Or years ago hardware capable of games only made into the hands of the technologically and games-focused portion of the populace. With everyone having a gaming device in their pocket nowadays though, mass market appeal games are intentionally less hardcore and easier to consume and understand.
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Nick Reed
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_Kael_ wrote:
...now onto themes!

Video Game Theme Percentages per Year
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The graph confuses me. Shouldn't genres like Flight Sims or Wargames start out high on the left and then drop sharply to the right side of this graph??

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wytefang wrote:
The graph confuses me. Shouldn't genres like Flight Sims or Wargames start out high on the left and then drop sharply to the right side of this graph??


Well, there wouldn't have been a huge percentage of the market as either at the far left hand side as early computers didn't have the power to render even simple flightsims pre-80's or run real-time wargames similarly in the era of turn-based gaming.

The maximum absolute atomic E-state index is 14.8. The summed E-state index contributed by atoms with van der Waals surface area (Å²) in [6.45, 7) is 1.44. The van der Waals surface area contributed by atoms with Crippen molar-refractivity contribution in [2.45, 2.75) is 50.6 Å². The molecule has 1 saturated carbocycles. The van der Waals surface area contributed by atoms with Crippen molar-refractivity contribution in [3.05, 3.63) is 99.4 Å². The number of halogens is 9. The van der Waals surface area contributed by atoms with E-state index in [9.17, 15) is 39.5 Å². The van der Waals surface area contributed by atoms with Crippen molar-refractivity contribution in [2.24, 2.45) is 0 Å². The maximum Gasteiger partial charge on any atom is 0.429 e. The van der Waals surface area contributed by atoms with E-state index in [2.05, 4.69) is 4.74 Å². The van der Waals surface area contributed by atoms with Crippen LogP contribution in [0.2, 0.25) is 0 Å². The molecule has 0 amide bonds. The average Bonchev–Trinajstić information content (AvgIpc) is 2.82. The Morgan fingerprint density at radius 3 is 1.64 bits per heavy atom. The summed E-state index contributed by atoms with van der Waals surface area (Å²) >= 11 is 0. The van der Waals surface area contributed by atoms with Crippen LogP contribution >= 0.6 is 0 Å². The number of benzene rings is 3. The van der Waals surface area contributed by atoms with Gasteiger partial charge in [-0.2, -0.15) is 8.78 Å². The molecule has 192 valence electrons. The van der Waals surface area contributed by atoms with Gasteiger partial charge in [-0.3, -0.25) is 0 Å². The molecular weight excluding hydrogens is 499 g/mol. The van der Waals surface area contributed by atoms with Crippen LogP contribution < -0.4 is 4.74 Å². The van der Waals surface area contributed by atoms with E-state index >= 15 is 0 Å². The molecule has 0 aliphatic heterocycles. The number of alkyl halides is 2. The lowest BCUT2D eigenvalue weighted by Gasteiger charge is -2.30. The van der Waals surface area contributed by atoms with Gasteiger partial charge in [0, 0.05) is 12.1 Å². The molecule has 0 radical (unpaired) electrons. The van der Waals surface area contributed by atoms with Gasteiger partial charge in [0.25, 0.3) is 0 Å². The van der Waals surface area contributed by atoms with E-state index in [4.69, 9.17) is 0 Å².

It looks like flightsim's prevalent days was in the 90's, from the graph, and RTS/strategy games (which wargames would be a subset of) have been relatively constant proportionally since 1980.
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bacusgod wrote:
It's interesting now that we have all the technology to make stunning action games (or similar very well known genres), there's a rise for simpler, puzzle games (most of them, at least, are a lot simpler).

Perhaps we've outgrown our need for fancy visuals? I know I have, for the most part...
No. It is just waaaaaaaay easier nowadays to create (and publish) simple little jewels.
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Love love love this chart! Thanks for putting it together Nick!
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Ncik wrote:
wytefang wrote:
The graph confuses me. Shouldn't genres like Flight Sims or Wargames start out high on the left and then drop sharply to the right side of this graph??